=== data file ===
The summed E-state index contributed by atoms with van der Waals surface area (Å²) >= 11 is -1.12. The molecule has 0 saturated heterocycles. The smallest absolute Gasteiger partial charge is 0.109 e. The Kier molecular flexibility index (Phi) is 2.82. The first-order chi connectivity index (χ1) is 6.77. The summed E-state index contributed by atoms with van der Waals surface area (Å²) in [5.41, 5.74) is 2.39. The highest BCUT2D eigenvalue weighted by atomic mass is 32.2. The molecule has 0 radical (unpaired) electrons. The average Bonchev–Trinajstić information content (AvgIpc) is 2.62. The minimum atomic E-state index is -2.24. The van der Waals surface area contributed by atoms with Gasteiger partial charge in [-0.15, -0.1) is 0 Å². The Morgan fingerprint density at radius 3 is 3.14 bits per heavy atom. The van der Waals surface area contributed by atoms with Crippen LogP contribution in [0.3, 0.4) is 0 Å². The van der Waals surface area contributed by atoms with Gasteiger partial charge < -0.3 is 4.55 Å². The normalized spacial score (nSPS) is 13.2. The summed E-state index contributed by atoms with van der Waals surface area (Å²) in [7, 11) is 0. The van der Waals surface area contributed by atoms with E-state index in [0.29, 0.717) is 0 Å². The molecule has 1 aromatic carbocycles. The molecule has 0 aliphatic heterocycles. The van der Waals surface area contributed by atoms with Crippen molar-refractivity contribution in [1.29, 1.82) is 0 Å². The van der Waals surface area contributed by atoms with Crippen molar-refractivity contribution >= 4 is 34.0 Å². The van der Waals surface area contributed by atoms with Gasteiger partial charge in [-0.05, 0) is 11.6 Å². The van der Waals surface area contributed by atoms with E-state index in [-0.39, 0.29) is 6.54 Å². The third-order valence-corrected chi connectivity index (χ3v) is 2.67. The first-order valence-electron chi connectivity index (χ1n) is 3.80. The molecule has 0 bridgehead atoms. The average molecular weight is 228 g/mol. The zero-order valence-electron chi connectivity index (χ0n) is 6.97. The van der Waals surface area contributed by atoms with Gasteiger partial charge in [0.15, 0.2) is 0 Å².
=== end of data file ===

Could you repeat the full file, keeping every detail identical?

The summed E-state index contributed by atoms with van der Waals surface area (Å²) >= 11 is -1.12. The molecule has 0 saturated heterocycles. The smallest absolute Gasteiger partial charge is 0.109 e. The Kier molecular flexibility index (Phi) is 2.82. The first-order chi connectivity index (χ1) is 6.77. The summed E-state index contributed by atoms with van der Waals surface area (Å²) in [5.41, 5.74) is 2.39. The highest BCUT2D eigenvalue weighted by atomic mass is 32.2. The molecule has 0 radical (unpaired) electrons. The average Bonchev–Trinajstić information content (AvgIpc) is 2.62. The minimum atomic E-state index is -2.24. The van der Waals surface area contributed by atoms with Gasteiger partial charge in [-0.15, -0.1) is 0 Å². The Morgan fingerprint density at radius 3 is 3.14 bits per heavy atom. The van der Waals surface area contributed by atoms with Crippen LogP contribution in [0.3, 0.4) is 0 Å². The van der Waals surface area contributed by atoms with Gasteiger partial charge < -0.3 is 4.55 Å². The normalized spacial score (nSPS) is 13.2. The summed E-state index contributed by atoms with van der Waals surface area (Å²) in [7, 11) is 0. The van der Waals surface area contributed by atoms with E-state index in [0.29, 0.717) is 0 Å². The molecule has 1 aromatic carbocycles. The molecule has 0 aliphatic heterocycles. The van der Waals surface area contributed by atoms with Crippen molar-refractivity contribution in [1.29, 1.82) is 0 Å². The van der Waals surface area contributed by atoms with Crippen molar-refractivity contribution >= 4 is 34.0 Å². The van der Waals surface area contributed by atoms with Gasteiger partial charge in [-0.05, 0) is 11.6 Å². The van der Waals surface area contributed by atoms with E-state index in [-0.39, 0.29) is 6.54 Å². The third-order valence-corrected chi connectivity index (χ3v) is 2.67. The first-order valence-electron chi connectivity index (χ1n) is 3.80. The molecule has 0 bridgehead atoms. The average molecular weight is 228 g/mol. The zero-order valence-electron chi connectivity index (χ0n) is 6.97. The van der Waals surface area contributed by atoms with Gasteiger partial charge in [0.15, 0.2) is 0 Å².